“Someday I want to own my own garage with just female mechanics and one guy to answer the phone,” she said. “This last time in prison was hard. I’m never setting my feet back in prison. I don’t care how hard it gets. I’ll struggle. I won’t take the easy way.”
Keeping seniors connected
Community House also provides a safe space for more than 60 seniors, many without family or surviving friends, to spend their weekdays.
Anita Christopher, manager of the senior program, says it’s an antidote to seniors’ isolation and loneliness and a way to keep them informed, especially about health care.
“We work with lots of African-Americans, so there’s a high incidence of diabetes and other specific challenges. We help them maintain and improve their health. We exercise with them. But perhaps most importantly, we provide them an opportunity to connect with others,” she said.
“When we take our seniors home on Friday, many of them are alone in their apartment or little room until we pick them up again on Monday morning,” said Ms. Christopher, who is also director of community relations. “If they’re living in adult foster care, they may come out to eat and that’s it. Many of them have no connection anymore to family. So they come here to be involved, to go places, to learn, to get excited about simple things like the Wii bowling tournament at the end of the week.”
Outreach workers from Community House help the seniors with everyday tasks, like arranging doctor visits. “Some of them can’t use a phone because they never learned their numbers. If all you did was pick cotton all your life, there was no need,” Ms. Christopher said.
The staff takes the seniors to baseball and hockey games. Otherwise, they’d never get out, Ms. Christopher says. There’s a public shuttle service in Grand Rapids for seniors, but it requires the passenger to make a donation. “Yet many of our seniors can’t afford even a small donation,” she said.
“If you worked as a domestic or picked cotton all your life, you don’t have a pension. If you’re in a group home for seniors, you may get $500 a month in Social Security, but the house takes all that. So most of our seniors have nothing in their pocket. Nothing. The politicians who want to cut services to these people ought to walk in their shoes for one day. They can’t even afford to buy soap.”
Once a year Community House hires limos and brings program participants, now up to 100 years old, to a senior prom where they spend the evening eating and dancing. Ms. Christopher says the only complaint they get is that they always send the participants home too early.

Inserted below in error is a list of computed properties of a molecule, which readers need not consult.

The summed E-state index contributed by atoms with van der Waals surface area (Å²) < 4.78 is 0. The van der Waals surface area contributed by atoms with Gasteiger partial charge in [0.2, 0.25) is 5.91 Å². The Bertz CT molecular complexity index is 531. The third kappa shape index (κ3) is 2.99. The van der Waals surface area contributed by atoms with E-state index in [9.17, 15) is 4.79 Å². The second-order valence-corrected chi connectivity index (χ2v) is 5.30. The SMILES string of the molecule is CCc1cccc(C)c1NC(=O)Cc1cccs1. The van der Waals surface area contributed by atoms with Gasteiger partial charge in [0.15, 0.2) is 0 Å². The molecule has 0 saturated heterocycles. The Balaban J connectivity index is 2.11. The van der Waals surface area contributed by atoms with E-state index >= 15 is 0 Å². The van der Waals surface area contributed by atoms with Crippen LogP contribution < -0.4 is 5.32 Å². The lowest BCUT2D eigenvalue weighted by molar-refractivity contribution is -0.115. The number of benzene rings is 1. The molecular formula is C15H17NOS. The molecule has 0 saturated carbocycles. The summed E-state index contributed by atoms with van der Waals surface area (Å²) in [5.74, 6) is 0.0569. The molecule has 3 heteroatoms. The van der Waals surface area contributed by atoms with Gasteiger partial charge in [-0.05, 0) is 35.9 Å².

Yet it’s the daily ritual of gathering together that constantly feeds the spirit of the seniors, and weekly events, like bingo, that bring excitement. The bingo prizes are donated by local churches, and everyone goes home with something.
Community House’s child development center is nationally accredited, a status for which fewer than 10 percent of similar centers qualify. And its basketball and other programs provide alternatives for older youth, giving young people a place to get away from gangs.
Community House sponsors a child care center in a housing project and hosts “Believe to Become, ” a summer program that keeps the academic skills of middle- and high-school students from atrophying during vacation. The program includes career-oriented activities and a work component.
In 2010 Community House started an after-school program in two local elementary schools — one majority Hispanic, which is the latest demographic shift in Grand Rapids. “Schools of Hope” aims to improve the reading skills of children who have fallen one or two grades behind in their academic performance. The 90-minute program runs Monday through Thursday. “It’s a privilege to watch a child’s response when they learn one new word. It’s amazing. They feel so proud,” Ms. Simmons said.
For Ms. Christopher, who grew up in the neighborhood, the new work with Hispanic children is a continuation of the Community House legacy.
“Methodist women got involved in this community more than a century ago because of the Syrian immigrants here,” she said. “The Methodist women reached out to the new families, helping them assimilate and helping their children get an education.”
Later on, Ms. Christopher said, it was African American children who were welcomed. “In the 1950s, there was no place for working African-American women to take their children. The nursery schools in Grand Rapids wouldn’t accept them. The Methodist Community House was the only place that would accept black children,” she said.
The last white families moved out of the area in the 1960s, and African-American families that could afford it began to move out to the suburbs in the 1980s, Ms. Christopher said. Although some white families have returned in recent years — part of a nascent gentrification movement taking advantage of large, now inexpensive, old homes — and an influx of Hispanic families has altered some neighborhoods, the Community House remains a beacon of hope in a landscape of chronic poverty.
Even most of the gangs have moved elsewhere. “There’s not enough money left in this neighborhood to fight over,” said Ms. Christopher.
Yet what shape the presence of “The Methodist” will take in coming years is undecided. Funding from the state and other sources has been cut back dramatically. Ms. Christopher’s job includes making thank-you calls for donations, and she says her list of names and phone numbers gets smaller every month.
“United Methodist Women members have long seen this place as their agency. They feel a part of what we do,” Ms. Christopher said. “But when I speak in churches today it’s only the older, white-haired ladies who have heard of the Community House. If we’re to remain here as a mission of the church, we’ve got to get more younger women involved with the work we’re doing in their name.”
Paul Jeffrey is a United Methodist missionary and senior correspondent for response. He lives in Washington.